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If I use a 4D noise function which returns a noise value and a four-part analytically derived gradient vector, I can create a 2D tile which is seamless (i.e. the opposite edges match) through remapping x,y and z,w coordinates to independent circles, i.e.

$\ \theta = a*2*\pi$
$\ \phi = b*2*\pi$

where $a$ and $b$ are a point on the surface. They should be within the range $[0, size)$ where size is some arbitrary shared dimension for the surface.

We can then plug $\theta$ and $\phi$ into the below functions to get the equivalent point in 4D space.

$\ x = r_0*\cos(\theta)$
$\ y = r_0*\sin(\theta)$
$\ z = r_1*\cos(\phi) $
$\ w = r_1*\sin(\phi)$

Effectively the surface created through this coordinate mapping is a flat torus.

However, since the noise function operates in 4D space I'm left with a 4D gradient vector. Is it possible to transform this 4D vector into a 2D vector which describes the gradient of the surface?

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    $\begingroup$ What surface are you talking about? It's not obvious what you want from your question. $\endgroup$ – lightxbulb Jan 30 at 22:10
  • $\begingroup$ @lightxbulb Added some extra information, and tweaked the title. I'm looking to "unwrap" a torus in four dimensions to create a two-dimensional tile, this tile (or surface) will contain noise values which could be used for any form of procedural texture (such as a height map). It is possible to also retrieve the gradient at each point on this surface, however since they're 4D I don't know how to translate that to 2D (or even if it is possible). $\endgroup$ – Mark A. Ropper Jan 30 at 22:58
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    $\begingroup$ Can you define the map that you use to transform it into 2 dimensions? Because currently you have a surface in 4 dimensions, which you can't even embed in 3d. It's also not obvious what you want to do with the gradient vector. It simply gives you the direction in which your function increases the fastest, and there are infinitely many mappings to 2D. $\endgroup$ – lightxbulb Jan 30 at 23:16
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    $\begingroup$ Ok, I believe that article clarified what you're doing: you're taking a 2-manifold slice out of some 4-dimensional scalar field. What is still unclear is what you want to do with that gradient, because it is indeed 4D. Assuming that you want the gradient of the image, then there are a few possibilities. The obvious is to take finite differences from your image, then you get the 2D gradient. Another possibility is to try and taking the derivative analytically. Let $f(x,y,z,w)$ be your scalar field (the noise function), the I take it that image space for you is really $\theta, \phi$, that is... $\endgroup$ – lightxbulb Jan 31 at 13:36
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    $\begingroup$ You can take the partial derivatives with respect to $\theta, \phi$: $\frac{\partial f}{\partial \theta} = -\frac{\partial f}{\partial x}\sin\theta + \frac{\partial f}{\partial y}\cos\theta$ and similarly: $\frac{\partial f}{\partial \phi} = -\frac{\partial f}{\partial z}\sin\phi + \frac{\partial f}{\partial w}\cos\phi$ where I have used the chain rule for taking a partial derivative of a multivariable composite function (the last two terms for $\theta$ are $0$, same for the first two of $\phi$). If this answers your question I can formulate it as an answer. $\endgroup$ – lightxbulb Jan 31 at 13:41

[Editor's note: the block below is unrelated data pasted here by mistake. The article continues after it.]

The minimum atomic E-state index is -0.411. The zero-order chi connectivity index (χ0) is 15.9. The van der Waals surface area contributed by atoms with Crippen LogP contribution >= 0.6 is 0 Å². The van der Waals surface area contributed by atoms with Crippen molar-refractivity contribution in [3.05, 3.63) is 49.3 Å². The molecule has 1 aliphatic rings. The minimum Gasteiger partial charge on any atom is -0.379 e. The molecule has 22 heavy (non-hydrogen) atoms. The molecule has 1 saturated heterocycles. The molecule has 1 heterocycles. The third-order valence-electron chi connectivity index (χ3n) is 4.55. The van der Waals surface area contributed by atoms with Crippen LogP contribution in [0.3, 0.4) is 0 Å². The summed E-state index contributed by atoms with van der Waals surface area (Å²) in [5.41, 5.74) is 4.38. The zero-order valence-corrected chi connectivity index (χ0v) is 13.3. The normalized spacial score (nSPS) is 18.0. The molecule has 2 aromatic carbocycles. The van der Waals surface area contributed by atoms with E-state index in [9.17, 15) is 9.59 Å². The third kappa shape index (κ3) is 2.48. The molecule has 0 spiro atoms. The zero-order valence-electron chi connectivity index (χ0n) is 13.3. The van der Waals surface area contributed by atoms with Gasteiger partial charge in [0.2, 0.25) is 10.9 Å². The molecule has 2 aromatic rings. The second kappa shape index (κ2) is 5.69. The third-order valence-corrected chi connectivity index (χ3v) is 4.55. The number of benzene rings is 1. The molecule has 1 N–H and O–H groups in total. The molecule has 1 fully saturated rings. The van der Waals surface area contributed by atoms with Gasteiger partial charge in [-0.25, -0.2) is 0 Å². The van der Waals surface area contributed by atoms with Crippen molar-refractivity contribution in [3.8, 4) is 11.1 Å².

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Since the question was somewhat clarified I will formalize both the question and the answer for future readers. Having a differentiable scalar field $f : \mathbb{R}^4 \rightarrow \mathbb{R}$ we want to find the gradient of the field with respect to $\theta, \phi$ on the 2-manifold defined parametrically by: $$(x(\theta,\phi), y(\theta,\phi) z(\theta,\phi), w(\theta,\phi)) = (r_0\cos\theta, r_0\sin\theta, r_1\cos\phi,r_1\sin\phi)$$ Where $r_0,r_1$ are constants. We can compute the partial derivatives as follows: $$\frac{\partial f}{\partial \theta} = \frac{\partial f}{\partial x}\frac{\partial x}{\partial \theta} + \frac{\partial f}{\partial y}\frac{\partial y}{\partial \theta} + \frac{\partial f}{\partial z}\frac{\partial z}{\partial \theta} + \frac{\partial f}{\partial w}\frac{\partial w}{\partial \theta} \\ = -r_0\frac{\partial f}{\partial x}\sin\theta + r_0\frac{\partial f}{\partial y}\cos\theta$$ $$\frac{\partial f}{\partial \phi} = \frac{\partial f}{\partial x}\frac{\partial x}{\partial \phi} + \frac{\partial f}{\partial y}\frac{\partial y}{\partial \phi} + \frac{\partial f}{\partial z}\frac{\partial z}{\partial \phi} + \frac{\partial f}{\partial w}\frac{\partial w}{\partial \phi} \\ = -r_1\frac{\partial f}{\partial x}\sin\phi + r_1\frac{\partial f}{\partial y}\cos\phi$$

Assuming that the gradient $\nabla f = (\frac{\partial f}{\partial x},\frac{\partial f}{\partial y},\frac{\partial f}{\partial z},\frac{\partial f}{\partial w})$ is known, it is straightforward to compute the 2d gradient.

Note that another possibility is to compute the gradient numerically (in case you don't have the partial derivatives of $f$): $$ \frac{\partial f}{\partial \theta} \approx \frac{f(r_0\cos(\theta+h_{\theta}), r_0\sin(\theta+h_{\theta}), r_1\cos\phi,r_1\sin\phi) - f(r_0\cos\theta, r_0\sin\theta, r_1\cos\phi,r_1\sin\phi)}{h_{\theta}}$$ $$ \frac{\partial f}{\partial \phi} \approx \frac{f(r_0\cos\theta, r_0\sin\theta, r_1\cos(\phi+h_{\phi}),r_1\sin(\phi+h_{\phi})) - f(r_0\cos\theta, r_0\sin\theta, r_1\cos\phi,r_1\sin\phi)}{h_{\phi}}$$ For $h_{\theta}, h_{\phi}$ chosen adequately (note that the choice of these parameters is a nontrivial problem).

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